Conceptual history of music. Basic concepts of vocal music in terminological discourse
Dr. Sabine Ehrmann-Herfort
The fact that the designation of a subject and the subject itself influence each other in the formation of conceptual content, and that both strands of development are inextricably linked, adds a great deal to the fascination of conceptual history. The subject matter of the conceptual history of a discipline is to crystallise the process of the historical development of its technical terms. To analyse the contexts condensed in the technical terminology and to simultaneously reflect different phases of development and changes in meaning is one of the central tasks of conceptual historical research. The history of musical terminology also reflects such diverse historical processes, as musical terms are seldom definitive, but often fluid and marked by numerous factors.
The proposed study uses an open and non-hierarchical pool of conceptuality, including influential vocal genres as well as musical institutions and related vocabulary. The investigation focuses on terms such as madrigal, monody, cantata, opera, operetta, musical theatre and cappella, whose origins often date back to antiquity or to mediaeval contexts and whose terminology, which mostly originates from the Italian linguistic area, continues to be modified until today with connotations. What the "long" histories of these terms share is that they have been reoriented several times as a result of innovative concepts and changing performance practices. In addition, the terms used in the study are in some way linked to text and language. As a result, the vocal-musical terms, which were established as musical terms in Europe in the transnational discourse of music, generally also provide numerous literary-scientific, socio-historical or cultural-scientific references and present interdependencies with other disciplines.
Detailed conceptual profiles of the corresponding terms are a result of such investigations, whereby interactions between musical conceptual and factual history can be traced back in time, while the diffusion of the technical terms into the European cultural landscape are to be studied using examples. This results in a panorama of musical history in the European context, a kind of music-terminological mapping that, beyond the conceptual historical scene, also represents further reference points such as migration structures, diversity of disciplines or cultural contexts.
For example, the development of the opera genre, which emerged in the representative milieu of Italian courts, led in a straight line to its subsequent directly-associated subject name. Rather, the technical term "opera" was only established by migratory movements of foreigners coming to Italy. Therefore, the initial trigger for the term "opera" seems to be based on a travel journal. A second example shows how important the methods of contextualization are. For example, interdisciplinary strategies cannot be dispensed while analysing the conceptual history of "cappella", since the conceptual history of music only represents a part of the term's history.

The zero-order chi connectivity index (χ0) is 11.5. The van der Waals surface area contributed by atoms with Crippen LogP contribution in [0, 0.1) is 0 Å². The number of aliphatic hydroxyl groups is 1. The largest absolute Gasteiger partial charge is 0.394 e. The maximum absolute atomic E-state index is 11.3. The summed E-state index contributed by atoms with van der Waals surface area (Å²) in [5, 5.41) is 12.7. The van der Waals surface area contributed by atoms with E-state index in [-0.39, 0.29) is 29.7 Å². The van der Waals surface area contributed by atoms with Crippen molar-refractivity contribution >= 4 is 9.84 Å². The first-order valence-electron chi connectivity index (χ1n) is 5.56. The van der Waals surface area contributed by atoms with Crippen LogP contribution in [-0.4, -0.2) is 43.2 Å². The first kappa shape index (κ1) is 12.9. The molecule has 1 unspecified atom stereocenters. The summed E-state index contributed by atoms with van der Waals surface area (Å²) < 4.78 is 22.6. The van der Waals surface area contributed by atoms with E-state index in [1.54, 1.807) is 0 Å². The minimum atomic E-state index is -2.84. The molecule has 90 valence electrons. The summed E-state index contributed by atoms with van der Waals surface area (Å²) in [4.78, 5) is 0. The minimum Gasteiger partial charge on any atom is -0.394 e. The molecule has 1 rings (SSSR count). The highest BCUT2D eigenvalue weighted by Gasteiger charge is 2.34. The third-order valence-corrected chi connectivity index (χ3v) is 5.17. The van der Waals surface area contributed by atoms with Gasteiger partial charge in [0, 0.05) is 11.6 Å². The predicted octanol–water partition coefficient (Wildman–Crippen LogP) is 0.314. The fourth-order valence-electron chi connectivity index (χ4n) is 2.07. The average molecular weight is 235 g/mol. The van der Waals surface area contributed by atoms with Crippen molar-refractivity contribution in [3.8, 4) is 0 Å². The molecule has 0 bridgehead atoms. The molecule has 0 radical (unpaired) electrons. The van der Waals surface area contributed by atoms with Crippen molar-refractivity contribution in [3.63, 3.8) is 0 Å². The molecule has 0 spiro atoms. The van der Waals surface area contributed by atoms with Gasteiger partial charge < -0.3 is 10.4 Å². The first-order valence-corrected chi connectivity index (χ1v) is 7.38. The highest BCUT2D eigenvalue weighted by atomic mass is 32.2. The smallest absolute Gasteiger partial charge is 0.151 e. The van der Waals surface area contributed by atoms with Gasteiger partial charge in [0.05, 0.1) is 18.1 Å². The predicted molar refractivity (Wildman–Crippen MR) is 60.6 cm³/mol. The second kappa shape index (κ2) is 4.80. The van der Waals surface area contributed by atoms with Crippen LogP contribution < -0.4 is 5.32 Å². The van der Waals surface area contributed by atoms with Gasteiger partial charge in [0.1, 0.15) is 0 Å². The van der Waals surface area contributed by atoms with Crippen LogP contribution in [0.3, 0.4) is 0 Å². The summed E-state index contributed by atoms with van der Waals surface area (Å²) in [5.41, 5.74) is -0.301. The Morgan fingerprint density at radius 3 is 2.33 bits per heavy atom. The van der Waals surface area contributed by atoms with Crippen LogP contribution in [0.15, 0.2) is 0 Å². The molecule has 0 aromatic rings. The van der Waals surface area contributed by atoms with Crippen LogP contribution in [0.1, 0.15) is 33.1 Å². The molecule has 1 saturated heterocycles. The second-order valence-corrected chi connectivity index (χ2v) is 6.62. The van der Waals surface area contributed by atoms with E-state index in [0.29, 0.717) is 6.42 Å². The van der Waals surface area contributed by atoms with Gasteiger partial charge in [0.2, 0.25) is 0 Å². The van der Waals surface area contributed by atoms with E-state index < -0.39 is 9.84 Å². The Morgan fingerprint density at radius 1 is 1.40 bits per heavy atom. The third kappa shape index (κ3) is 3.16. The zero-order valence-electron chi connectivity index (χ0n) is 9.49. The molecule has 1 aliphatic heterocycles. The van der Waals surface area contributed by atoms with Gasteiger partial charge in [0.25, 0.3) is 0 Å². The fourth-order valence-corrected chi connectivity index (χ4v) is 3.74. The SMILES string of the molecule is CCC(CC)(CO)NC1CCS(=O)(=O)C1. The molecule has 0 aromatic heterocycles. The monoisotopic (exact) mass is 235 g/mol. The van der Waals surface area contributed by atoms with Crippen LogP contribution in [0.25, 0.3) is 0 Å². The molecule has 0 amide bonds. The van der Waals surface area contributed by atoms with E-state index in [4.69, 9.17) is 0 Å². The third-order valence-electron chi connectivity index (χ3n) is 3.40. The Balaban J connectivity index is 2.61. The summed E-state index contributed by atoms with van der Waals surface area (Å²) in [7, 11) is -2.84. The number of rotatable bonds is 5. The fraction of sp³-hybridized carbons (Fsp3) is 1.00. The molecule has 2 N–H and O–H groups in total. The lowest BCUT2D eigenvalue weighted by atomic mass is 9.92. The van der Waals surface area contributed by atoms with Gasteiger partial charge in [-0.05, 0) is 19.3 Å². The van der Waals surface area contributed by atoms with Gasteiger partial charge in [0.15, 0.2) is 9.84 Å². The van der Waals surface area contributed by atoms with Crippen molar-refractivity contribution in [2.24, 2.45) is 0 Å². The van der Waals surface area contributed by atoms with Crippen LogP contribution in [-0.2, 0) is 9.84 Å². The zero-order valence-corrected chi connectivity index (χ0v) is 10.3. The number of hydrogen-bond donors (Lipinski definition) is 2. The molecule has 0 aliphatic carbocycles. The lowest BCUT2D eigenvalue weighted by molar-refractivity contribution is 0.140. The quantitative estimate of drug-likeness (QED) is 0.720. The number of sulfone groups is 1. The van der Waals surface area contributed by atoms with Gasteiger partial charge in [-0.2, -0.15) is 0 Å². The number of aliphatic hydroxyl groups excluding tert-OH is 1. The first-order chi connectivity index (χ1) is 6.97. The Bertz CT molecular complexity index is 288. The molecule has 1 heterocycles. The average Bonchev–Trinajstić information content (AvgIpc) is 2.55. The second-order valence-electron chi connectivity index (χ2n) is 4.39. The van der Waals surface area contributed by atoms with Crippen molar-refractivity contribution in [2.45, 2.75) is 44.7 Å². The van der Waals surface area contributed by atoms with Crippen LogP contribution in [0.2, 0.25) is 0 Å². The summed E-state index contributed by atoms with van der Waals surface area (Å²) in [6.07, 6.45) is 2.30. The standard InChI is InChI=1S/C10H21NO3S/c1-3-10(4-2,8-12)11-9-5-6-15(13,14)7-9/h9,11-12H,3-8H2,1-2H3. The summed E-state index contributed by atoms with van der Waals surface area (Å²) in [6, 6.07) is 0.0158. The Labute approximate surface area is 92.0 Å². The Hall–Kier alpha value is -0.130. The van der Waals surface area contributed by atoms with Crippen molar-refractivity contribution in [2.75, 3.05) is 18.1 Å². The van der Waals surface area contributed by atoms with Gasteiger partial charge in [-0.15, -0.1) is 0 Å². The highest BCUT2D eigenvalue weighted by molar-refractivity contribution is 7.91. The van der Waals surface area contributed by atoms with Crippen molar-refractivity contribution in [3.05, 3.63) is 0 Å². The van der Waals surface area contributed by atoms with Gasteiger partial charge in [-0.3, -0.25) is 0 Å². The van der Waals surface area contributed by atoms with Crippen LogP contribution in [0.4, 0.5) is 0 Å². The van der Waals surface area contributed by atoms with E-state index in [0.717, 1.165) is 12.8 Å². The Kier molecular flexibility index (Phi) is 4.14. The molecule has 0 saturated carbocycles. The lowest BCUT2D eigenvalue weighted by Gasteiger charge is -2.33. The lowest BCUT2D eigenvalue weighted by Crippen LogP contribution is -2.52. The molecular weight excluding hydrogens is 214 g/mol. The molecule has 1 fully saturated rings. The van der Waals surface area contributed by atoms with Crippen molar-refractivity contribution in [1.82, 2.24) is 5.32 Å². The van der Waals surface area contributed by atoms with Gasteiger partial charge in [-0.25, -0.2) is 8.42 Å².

Since the 1950s, conceptual history has mainly been established in Germany, in various disciplines. These include philosophy, history and social science, musicology, literary science and, more recently, the natural sciences. Although research on conceptual history explicitly followed interdisciplinary questions from the beginning, there was little exchange between the individual projects that belonged to different subjects and were usually lexicographical in nature. In addition, the conceptual history of musicology has generally been perceived as marginal by other disciplines working in the field of conceptual history. In the meantime, however, "new" conceptual historical research also makes use of cultural-scientific perspectives and decidedly interdisciplinary issues.
In the field of musicological research, conceptual historical investigations in the form of preliminaries have become a methodological standard. However, extensive research on the history of musical terms has received far less attention overall since the completion of the Handbook of Musical Terminology (Handwörterbuch der musikalischen Terminologie, HmT) in 2005, although access to potential sources, particularly via the Internet, has improved immensely.
At that time the stated goal of the HmT was: "to make musical terminology an instrument of understanding facts and circumstances in their historical existence and application" and thus primarily to establish a hermeneutic concept. The present study however extends this conception, including cultural contexts and interdisciplinary source material in order to develop the term profile on as broad as possible a basis. On a meta-level it is also intended to explore how conceptual history is constructed or reconstructed in any scientific field.
Thereby the project contributes to the history of science by integrating, for instance, the Handbook of Musical Terminology into the historical context of the historical research of its time. A comparative investigation of these relationships is a desideratum, as research in the field of musical terminology since the 1970s has been very much interested in subject-specific conceptual historical discourses but less so in the historical location of projects in the scientific landscape of their time.